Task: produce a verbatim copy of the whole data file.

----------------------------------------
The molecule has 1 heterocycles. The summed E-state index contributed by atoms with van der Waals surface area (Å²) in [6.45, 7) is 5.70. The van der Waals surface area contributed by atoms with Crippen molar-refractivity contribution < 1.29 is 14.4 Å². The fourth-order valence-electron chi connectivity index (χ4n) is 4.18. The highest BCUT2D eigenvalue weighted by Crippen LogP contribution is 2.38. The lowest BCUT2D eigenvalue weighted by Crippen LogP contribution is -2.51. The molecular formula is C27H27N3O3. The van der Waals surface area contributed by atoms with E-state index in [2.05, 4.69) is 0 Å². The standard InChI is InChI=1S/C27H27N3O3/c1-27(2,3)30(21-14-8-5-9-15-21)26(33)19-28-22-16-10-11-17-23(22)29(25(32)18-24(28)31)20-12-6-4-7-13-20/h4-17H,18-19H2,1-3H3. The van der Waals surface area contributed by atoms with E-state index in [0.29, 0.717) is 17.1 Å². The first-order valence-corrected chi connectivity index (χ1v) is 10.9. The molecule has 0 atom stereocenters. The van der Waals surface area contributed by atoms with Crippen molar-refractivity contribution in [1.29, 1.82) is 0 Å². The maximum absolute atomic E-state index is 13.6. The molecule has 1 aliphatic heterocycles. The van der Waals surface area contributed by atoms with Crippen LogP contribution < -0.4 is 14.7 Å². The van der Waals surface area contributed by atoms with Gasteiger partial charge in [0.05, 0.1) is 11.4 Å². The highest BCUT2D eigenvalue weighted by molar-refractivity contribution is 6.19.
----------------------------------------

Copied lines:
The molecule has 1 heterocycles. The summed E-state index contributed by atoms with van der Waals surface area (Å²) in [6.45, 7) is 5.70. The van der Waals surface area contributed by atoms with Crippen molar-refractivity contribution < 1.29 is 14.4 Å². The fourth-order valence-electron chi connectivity index (χ4n) is 4.18. The highest BCUT2D eigenvalue weighted by Crippen LogP contribution is 2.38. The lowest BCUT2D eigenvalue weighted by Crippen LogP contribution is -2.51. The molecular formula is C27H27N3O3. The van der Waals surface area contributed by atoms with E-state index in [2.05, 4.69) is 0 Å². The standard InChI is InChI=1S/C27H27N3O3/c1-27(2,3)30(21-14-8-5-9-15-21)26(33)19-28-22-16-10-11-17-23(22)29(25(32)18-24(28)31)20-12-6-4-7-13-20/h4-17H,18-19H2,1-3H3. The van der Waals surface area contributed by atoms with E-state index in [0.29, 0.717) is 17.1 Å². The first-order valence-corrected chi connectivity index (χ1v) is 10.9. The molecule has 0 atom stereocenters. The van der Waals surface area contributed by atoms with Crippen molar-refractivity contribution in [1.29, 1.82) is 0 Å². The maximum absolute atomic E-state index is 13.6. The molecule has 1 aliphatic heterocycles. The van der Waals surface area contributed by atoms with Crippen LogP contribution < -0.4 is 14.7 Å². The van der Waals surface area contributed by atoms with Gasteiger partial charge in [0.05, 0.1) is 11.4 Å². The highest BCUT2D eigenvalue weighted by molar-refractivity contribution is 6.19.